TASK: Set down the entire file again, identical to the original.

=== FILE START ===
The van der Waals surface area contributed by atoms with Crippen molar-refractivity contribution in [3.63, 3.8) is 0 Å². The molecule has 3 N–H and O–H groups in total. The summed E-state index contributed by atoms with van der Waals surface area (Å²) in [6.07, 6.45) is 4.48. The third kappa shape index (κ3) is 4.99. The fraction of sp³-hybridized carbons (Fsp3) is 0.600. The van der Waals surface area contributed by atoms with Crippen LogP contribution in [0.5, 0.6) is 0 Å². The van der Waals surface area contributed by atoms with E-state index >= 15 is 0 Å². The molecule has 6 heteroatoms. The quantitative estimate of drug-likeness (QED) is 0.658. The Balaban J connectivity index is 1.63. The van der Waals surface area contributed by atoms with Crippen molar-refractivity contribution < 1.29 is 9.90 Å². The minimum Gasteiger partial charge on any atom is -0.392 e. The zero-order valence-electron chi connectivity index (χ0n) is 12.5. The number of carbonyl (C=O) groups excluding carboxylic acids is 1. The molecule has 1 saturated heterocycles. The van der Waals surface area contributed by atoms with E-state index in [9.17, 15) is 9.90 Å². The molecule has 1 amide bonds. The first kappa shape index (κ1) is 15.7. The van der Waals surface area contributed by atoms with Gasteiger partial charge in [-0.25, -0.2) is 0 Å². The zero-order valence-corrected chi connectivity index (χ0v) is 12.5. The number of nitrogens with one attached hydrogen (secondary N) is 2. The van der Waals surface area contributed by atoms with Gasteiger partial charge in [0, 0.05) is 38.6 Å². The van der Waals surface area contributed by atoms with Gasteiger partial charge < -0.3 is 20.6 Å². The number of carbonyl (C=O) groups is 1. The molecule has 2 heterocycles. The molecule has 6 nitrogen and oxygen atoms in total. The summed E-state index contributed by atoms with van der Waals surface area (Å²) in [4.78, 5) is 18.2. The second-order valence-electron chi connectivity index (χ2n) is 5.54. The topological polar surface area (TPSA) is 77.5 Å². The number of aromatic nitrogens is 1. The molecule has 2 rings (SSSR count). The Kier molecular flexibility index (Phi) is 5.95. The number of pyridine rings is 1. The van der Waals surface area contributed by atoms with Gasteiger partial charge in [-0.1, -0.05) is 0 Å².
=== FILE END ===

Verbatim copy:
The van der Waals surface area contributed by atoms with Crippen molar-refractivity contribution in [3.63, 3.8) is 0 Å². The molecule has 3 N–H and O–H groups in total. The summed E-state index contributed by atoms with van der Waals surface area (Å²) in [6.07, 6.45) is 4.48. The third kappa shape index (κ3) is 4.99. The fraction of sp³-hybridized carbons (Fsp3) is 0.600. The van der Waals surface area contributed by atoms with Crippen LogP contribution in [0.5, 0.6) is 0 Å². The van der Waals surface area contributed by atoms with E-state index >= 15 is 0 Å². The molecule has 6 heteroatoms. The quantitative estimate of drug-likeness (QED) is 0.658. The Balaban J connectivity index is 1.63. The van der Waals surface area contributed by atoms with Crippen molar-refractivity contribution < 1.29 is 9.90 Å². The minimum Gasteiger partial charge on any atom is -0.392 e. The zero-order valence-electron chi connectivity index (χ0n) is 12.5. The number of carbonyl (C=O) groups excluding carboxylic acids is 1. The molecule has 1 saturated heterocycles. The van der Waals surface area contributed by atoms with E-state index in [9.17, 15) is 9.90 Å². The molecule has 1 amide bonds. The first kappa shape index (κ1) is 15.7. The van der Waals surface area contributed by atoms with Gasteiger partial charge in [-0.25, -0.2) is 0 Å². The zero-order valence-corrected chi connectivity index (χ0v) is 12.5. The number of nitrogens with one attached hydrogen (secondary N) is 2. The van der Waals surface area contributed by atoms with Gasteiger partial charge in [0, 0.05) is 38.6 Å². The van der Waals surface area contributed by atoms with Gasteiger partial charge < -0.3 is 20.6 Å². The number of carbonyl (C=O) groups is 1. The molecule has 2 heterocycles. The molecule has 6 nitrogen and oxygen atoms in total. The summed E-state index contributed by atoms with van der Waals surface area (Å²) in [4.78, 5) is 18.2. The second-order valence-electron chi connectivity index (χ2n) is 5.54. The topological polar surface area (TPSA) is 77.5 Å². The number of aromatic nitrogens is 1. The molecule has 2 rings (SSSR count). The Kier molecular flexibility index (Phi) is 5.95. The number of pyridine rings is 1. The van der Waals surface area contributed by atoms with Gasteiger partial charge in [-0.1, -0.05) is 0 Å².